A Fulfilling Lifeby Joni Jeffries • June 25, 2013
'Wabash instilled in me the science of studying oneself in the context of greater concerns,' Curt Schmitt says, and that practice shows shows when Schmitt describes his work: 'High tech has defined 21st century life, and our thirst for the new is outpaced only by our dispensing with the old. By contrast, there seems a solid place in this increasingly high-tech world for lasting objects, hand made from organic materials.'
Pictured is contemporary Celtic cross created by Schmitt.
'Furniture is meant to be used and it should therefore be solid yet comfortable—and comforting. A cabinet, though essentially practical, doesn't have to be common. Like sculpture, fine furniture and cabinetry crave visual appeal and creative expression.
'For me successfully building a piece of furniture means discovering just the right combination of materials, purpose, and imagination, resulting in an object both useful and beautiful.'
Pictured: Cherry and maple bench
See more of Curt Schmitt's work at Curt Schmitt Cabinetry: www.curtschmittcabinetry.com
- Cherry wardrobe
- Garden benches
- New Harmony box
- Spalted ash and walnut box
- Sunburst box
- Trestle table
- Trestle table
Curt Schmitt ’81, maker of fine furniture and cabinetry, works out of his studio, just a few steps from his house in New Harmony, IN.
“I think I do what Wabash does,” Schmitt says. “It doesn’t really matter what you do, as long as you do it in a fulfilling way. Not just fulfilling for me personally, but that contributes somehow to something bigger. Once you begin to live that, then you’re living a fulfilling life.”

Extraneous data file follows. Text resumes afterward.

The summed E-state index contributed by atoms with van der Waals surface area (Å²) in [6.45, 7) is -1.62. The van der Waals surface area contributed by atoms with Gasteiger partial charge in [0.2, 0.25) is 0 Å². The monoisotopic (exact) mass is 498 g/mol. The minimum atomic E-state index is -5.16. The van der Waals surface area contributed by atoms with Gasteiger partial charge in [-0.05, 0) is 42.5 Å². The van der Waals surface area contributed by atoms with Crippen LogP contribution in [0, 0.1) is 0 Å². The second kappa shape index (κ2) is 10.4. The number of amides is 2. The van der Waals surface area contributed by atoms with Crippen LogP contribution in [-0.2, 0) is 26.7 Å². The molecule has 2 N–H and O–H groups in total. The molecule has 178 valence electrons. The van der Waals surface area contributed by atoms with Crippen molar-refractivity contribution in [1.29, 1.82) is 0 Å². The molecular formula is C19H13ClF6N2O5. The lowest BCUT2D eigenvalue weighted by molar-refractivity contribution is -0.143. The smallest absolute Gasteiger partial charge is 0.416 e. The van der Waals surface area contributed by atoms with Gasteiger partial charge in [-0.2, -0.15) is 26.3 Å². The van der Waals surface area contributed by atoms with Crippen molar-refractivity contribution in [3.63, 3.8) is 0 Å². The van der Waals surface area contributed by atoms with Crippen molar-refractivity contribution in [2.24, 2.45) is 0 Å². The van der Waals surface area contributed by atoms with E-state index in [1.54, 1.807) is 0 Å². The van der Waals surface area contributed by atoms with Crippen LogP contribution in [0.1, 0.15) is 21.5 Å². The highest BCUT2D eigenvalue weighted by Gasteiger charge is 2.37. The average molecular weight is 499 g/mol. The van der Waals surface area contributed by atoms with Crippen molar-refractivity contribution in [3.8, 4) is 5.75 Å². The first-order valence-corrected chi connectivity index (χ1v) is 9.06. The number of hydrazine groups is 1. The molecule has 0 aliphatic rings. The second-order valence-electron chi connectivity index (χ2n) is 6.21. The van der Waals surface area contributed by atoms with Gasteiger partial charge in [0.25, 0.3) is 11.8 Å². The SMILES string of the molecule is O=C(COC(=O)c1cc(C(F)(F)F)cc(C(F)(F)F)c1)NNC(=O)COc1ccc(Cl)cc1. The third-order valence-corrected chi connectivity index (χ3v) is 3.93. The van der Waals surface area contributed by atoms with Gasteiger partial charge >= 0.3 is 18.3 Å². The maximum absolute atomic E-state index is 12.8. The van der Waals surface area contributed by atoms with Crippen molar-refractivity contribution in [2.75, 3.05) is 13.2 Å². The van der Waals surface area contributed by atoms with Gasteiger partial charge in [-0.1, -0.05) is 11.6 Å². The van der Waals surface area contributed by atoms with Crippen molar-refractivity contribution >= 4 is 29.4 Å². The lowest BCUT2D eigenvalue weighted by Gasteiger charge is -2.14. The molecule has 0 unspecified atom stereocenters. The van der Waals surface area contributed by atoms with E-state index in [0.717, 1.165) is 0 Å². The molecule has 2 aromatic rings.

The studio—a remodeled 1930s barn—is located on a five-acre wooded lot that Schmitt and his wife, Paula, call home. The original house couldn’t be salvaged so he built his own.
“I laid every piece of wood in that house,” Schmitt says.
He grew up in rural Greenfield, IN. “If we wanted something, we made it. My dad always said: ‘Either do it right or don’t do it at all.’ It’s cliché, but it sank in, and has been a guiding factor in my life.”
A quick tour of the showroom highlights Schmitt’s eclectic mix of classic and avant-garde furniture with clean lines and intricate handwork. He designs furniture one can imagine fitting as comfortably in a kitchen as in an art gallery. In the center of the room leans an imposing Maypole recently featured at the International Labyrinth Society Convention. On closer inspection, the fine details of the pieces come to life. The wood appears in places to have been molded by bare hands, curves dug out by fingers instead of knives.
Schmitt describes his style as “Asian, Shaker-Inspired, contemporary.” His studio was recently part of the Tri-State Artisans Studio Tour and his work was showcased at the Arts in Harmony festival and the New Harmony Gallery of Contemporary Art.
You can find Schmitt’s furniture in homes and businesses across the country, but his focus is local. He and Paula chose this small Indiana town, once the site of two Utopian experiments, because it is rich in culture and history. Schmitt uses nearly all local wood for his furniture and is an active member of the community, serving on the local school board.